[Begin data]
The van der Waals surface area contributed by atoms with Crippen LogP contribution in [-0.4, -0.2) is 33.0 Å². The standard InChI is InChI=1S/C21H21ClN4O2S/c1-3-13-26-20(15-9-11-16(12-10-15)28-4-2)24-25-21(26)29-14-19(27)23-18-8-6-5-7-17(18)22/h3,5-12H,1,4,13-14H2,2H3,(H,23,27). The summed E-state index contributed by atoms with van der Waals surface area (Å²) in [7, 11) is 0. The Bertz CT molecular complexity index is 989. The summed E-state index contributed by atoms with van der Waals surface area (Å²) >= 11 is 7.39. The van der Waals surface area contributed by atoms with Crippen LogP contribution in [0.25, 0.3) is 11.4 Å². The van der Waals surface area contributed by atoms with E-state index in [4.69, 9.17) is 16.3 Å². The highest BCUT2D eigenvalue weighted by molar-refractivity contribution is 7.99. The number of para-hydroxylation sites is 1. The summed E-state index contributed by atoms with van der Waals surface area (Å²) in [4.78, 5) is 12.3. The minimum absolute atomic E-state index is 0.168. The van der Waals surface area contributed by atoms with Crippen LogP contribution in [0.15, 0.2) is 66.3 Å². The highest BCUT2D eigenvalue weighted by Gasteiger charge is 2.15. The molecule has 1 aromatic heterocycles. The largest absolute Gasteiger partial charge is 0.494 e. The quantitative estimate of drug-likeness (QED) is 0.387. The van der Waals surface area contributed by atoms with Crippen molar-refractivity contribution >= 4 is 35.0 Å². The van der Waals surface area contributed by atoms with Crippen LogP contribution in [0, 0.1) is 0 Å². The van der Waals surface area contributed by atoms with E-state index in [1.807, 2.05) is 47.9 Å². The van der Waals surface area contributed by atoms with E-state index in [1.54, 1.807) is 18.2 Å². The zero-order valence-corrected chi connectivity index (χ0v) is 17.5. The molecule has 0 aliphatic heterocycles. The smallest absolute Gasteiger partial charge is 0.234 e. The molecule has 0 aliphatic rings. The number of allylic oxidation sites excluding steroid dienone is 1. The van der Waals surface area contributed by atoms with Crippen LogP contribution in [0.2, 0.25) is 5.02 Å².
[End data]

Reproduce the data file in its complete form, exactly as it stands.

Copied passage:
The van der Waals surface area contributed by atoms with Crippen LogP contribution in [-0.4, -0.2) is 33.0 Å². The standard InChI is InChI=1S/C21H21ClN4O2S/c1-3-13-26-20(15-9-11-16(12-10-15)28-4-2)24-25-21(26)29-14-19(27)23-18-8-6-5-7-17(18)22/h3,5-12H,1,4,13-14H2,2H3,(H,23,27). The summed E-state index contributed by atoms with van der Waals surface area (Å²) in [7, 11) is 0. The Bertz CT molecular complexity index is 989. The summed E-state index contributed by atoms with van der Waals surface area (Å²) >= 11 is 7.39. The van der Waals surface area contributed by atoms with Crippen LogP contribution in [0.25, 0.3) is 11.4 Å². The van der Waals surface area contributed by atoms with E-state index in [4.69, 9.17) is 16.3 Å². The highest BCUT2D eigenvalue weighted by molar-refractivity contribution is 7.99. The number of para-hydroxylation sites is 1. The summed E-state index contributed by atoms with van der Waals surface area (Å²) in [4.78, 5) is 12.3. The minimum absolute atomic E-state index is 0.168. The van der Waals surface area contributed by atoms with Crippen LogP contribution in [0.15, 0.2) is 66.3 Å². The highest BCUT2D eigenvalue weighted by Gasteiger charge is 2.15. The molecule has 1 aromatic heterocycles. The largest absolute Gasteiger partial charge is 0.494 e. The quantitative estimate of drug-likeness (QED) is 0.387. The van der Waals surface area contributed by atoms with Crippen molar-refractivity contribution >= 4 is 35.0 Å². The van der Waals surface area contributed by atoms with Crippen LogP contribution in [0, 0.1) is 0 Å². The van der Waals surface area contributed by atoms with E-state index in [1.807, 2.05) is 47.9 Å². The van der Waals surface area contributed by atoms with E-state index in [1.54, 1.807) is 18.2 Å². The zero-order valence-corrected chi connectivity index (χ0v) is 17.5. The molecule has 0 aliphatic heterocycles. The smallest absolute Gasteiger partial charge is 0.234 e. The molecule has 0 aliphatic rings. The number of allylic oxidation sites excluding steroid dienone is 1. The van der Waals surface area contributed by atoms with Crippen LogP contribution in [0.2, 0.25) is 5.02 Å².